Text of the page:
At MTV’s culturally-defining prime, SuChin Pak was in the center of it all. As the first Asian correspondent, SuChin created tidal waves for generations of young women who looked up to her. She’s covered the MTV Movie Awards, the MTV Video Music Awards and as a correspondent for MTV Daily News, she’s interviewed everyone from Mary J. Blige to *NSYNC. And if you think the voice on MTV Cribs sounds familiar, that’s because she narrates it. Currently, she’s the on-air news correspondent for Daily Candy in New York.
After immigrating from South Korea, SuChin and her family moved to the San Francisco Bay Area. Throughout her career, SuChin has spoken at length about her experiences as an Asian-American woman in the spotlight. In SuChin’s documentary series, My Life (Translated), she talks about struggling to fit into the Western standard of beauty, and particularly her battle with non-creased eyelids. You may not hear about it often, but as the number one plastic surgery in all of Asia, it’s an issue that significantly affects the Asian community.
SuChin’s story is one of the many amazing stories highlighted on the new PBS/AOL digital series MAKERS. This digital series and soon-to-be PBS documentary features the stories of trailblazing women like Madeleine Albright, Carol Burnett, Faith Ringgold, Alice Walker, Misty Copeland and our very own Courtney Martin. Talking about the lack of role models for Asians on camera and fighting for the underdog, SuChin continues to create an alternative narrative to the American identity. In one clip she says, “If I can use the system to really help that guy that’s trying to break down the system? That’s when I’m like, nice, that’s a good day’s work.” How can you not love that?
And now, without further ado, the Feministing Five, with SuChin Pak.
What was it like being chosen to be a part of MAKERS?
Well to be honest, I’m always really pleasantly surprised when a big media company takes on a project with so much heart and integrity. I hope that doesn’t sound cynical! So, that was my first reaction. Being chosen to be a part of such a big endeavor like this…a sort of time capsule of inspiring stories from women of our time…Well, it’s a wonderful pat on the back to be recognized for putting your best foot forward in your work and life.
Why do you think an initiative like MAKERS is so important?
I’ve always said that it’s impossible for a young person to become something that they’ve never seen. If you don’t ever see what it is that you could do with your life…or at least get a glimpse of something that inspires you, how on earth are you supposed to take steps to become something that doesn’t exist in your reality? It’s important to tell success stories from all walks of life, from many points of view so that everyone can imagine something outside of their norm. MAKERS stretches your horizon a bit further, so you can see more of the big picture and that’s the kind of storytelling that we can never have enough of.
What advice do you have for other young girls struggling with self-acceptance?
I think struggling with self acceptance is a completely normal thing that every girl deals with…it doesn’t matter if your Korean or Guatemalan. I did a documentary called My Life (Translated) for MTV which told the stories of American teens in immigrant families dealing with universal issues…dating, body image, college and every culture has their own set of values that create a different standard of normal. For me, my standard of beauty was Cindy Crawford and I couldn’t be farther away from that, but does any girl feel like they can live up to a glossy image of supermodels? I was terribly self conscious about my body, the shape of my eyes, the straightness of my hair and it kept me from every trying out for the cheerleading squad or running for school President. I think when you’re young, living at home, going to school every day, being judged is a big part of the schedule…out in the real world, as your world begins to expand, you see that humor, intelligence, talent are often times more valuable than the way you look. So my advice would be to cultivate the 99% of you that has nothing to do with your looks. You ever been around someone really beautiful who had an awful personality? It doesn’t take long to figure out what’s important and what really counts.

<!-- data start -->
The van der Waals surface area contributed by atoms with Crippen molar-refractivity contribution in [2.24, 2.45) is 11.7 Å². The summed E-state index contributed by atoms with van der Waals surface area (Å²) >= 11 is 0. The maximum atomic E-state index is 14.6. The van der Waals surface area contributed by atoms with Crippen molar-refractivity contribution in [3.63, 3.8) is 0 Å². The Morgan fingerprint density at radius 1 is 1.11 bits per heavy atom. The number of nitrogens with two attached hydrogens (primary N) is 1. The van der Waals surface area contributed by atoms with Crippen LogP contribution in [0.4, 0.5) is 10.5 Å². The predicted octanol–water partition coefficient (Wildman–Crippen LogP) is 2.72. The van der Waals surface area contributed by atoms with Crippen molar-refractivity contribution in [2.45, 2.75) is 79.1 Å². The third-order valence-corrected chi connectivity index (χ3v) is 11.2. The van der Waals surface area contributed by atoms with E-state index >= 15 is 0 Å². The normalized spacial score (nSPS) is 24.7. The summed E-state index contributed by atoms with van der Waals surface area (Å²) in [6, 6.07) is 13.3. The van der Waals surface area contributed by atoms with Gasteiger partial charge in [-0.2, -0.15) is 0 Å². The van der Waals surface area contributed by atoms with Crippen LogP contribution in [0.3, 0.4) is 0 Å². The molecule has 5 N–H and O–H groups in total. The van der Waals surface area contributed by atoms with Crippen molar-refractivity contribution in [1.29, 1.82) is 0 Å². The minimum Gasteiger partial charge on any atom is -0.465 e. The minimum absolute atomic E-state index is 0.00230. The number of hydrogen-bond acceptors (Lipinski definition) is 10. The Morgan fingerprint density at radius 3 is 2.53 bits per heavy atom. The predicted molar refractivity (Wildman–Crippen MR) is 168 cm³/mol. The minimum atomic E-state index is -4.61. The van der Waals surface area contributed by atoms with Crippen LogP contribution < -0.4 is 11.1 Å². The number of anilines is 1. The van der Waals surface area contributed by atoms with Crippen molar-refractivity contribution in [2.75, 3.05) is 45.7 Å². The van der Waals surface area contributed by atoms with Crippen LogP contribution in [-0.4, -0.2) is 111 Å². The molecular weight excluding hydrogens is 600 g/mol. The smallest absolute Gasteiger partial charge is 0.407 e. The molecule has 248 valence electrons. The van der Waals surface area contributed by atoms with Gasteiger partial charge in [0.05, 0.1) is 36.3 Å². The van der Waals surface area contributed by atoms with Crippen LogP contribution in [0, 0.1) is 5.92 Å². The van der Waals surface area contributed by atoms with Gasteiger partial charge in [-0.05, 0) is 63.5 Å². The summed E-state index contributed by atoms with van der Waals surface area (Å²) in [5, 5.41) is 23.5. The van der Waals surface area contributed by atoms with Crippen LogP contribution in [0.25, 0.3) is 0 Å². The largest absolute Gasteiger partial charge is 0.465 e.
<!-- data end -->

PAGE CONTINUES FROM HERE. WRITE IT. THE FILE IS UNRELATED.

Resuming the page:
What can we do to further ensure that Asian Americans and other underrepresented groups, continue to break through in the media?
So much of the world, because of technology, has opened up for minority groups. We have more of a voice than ever before and not only that, turns out America is not the center of the Universe. The world is shrinking and the voices are more diverse than ever before. However, look at mainstream TV or movies or magazines and you’d never know that this multicultural, multilingual world exists. I think the biggest obstacles we face continue to be in positions of power. Getting more producers, writers, executives from diverse experiences is the only way we’ll see that reflection on screens and print. I think, as consumers, we also have a degree of power and responsibility to reward companies that take these steps and not support those that continue to operate as is.
What recent news story made you want to scream?
I didn’t scream, but I cried when I first heard the Trayvon Martin story. How does anything good come from that? I hope we continue to demand justice, not only for his life, but social justice for everyone…that we don’t just move on to the next story, but use his life and his death to create more hope, more change, more opportunities to do better as a community.
You’re going to a desert island and get to take one food, one drink, and one feminist. What do you pick?
- Iced tea
- My ma!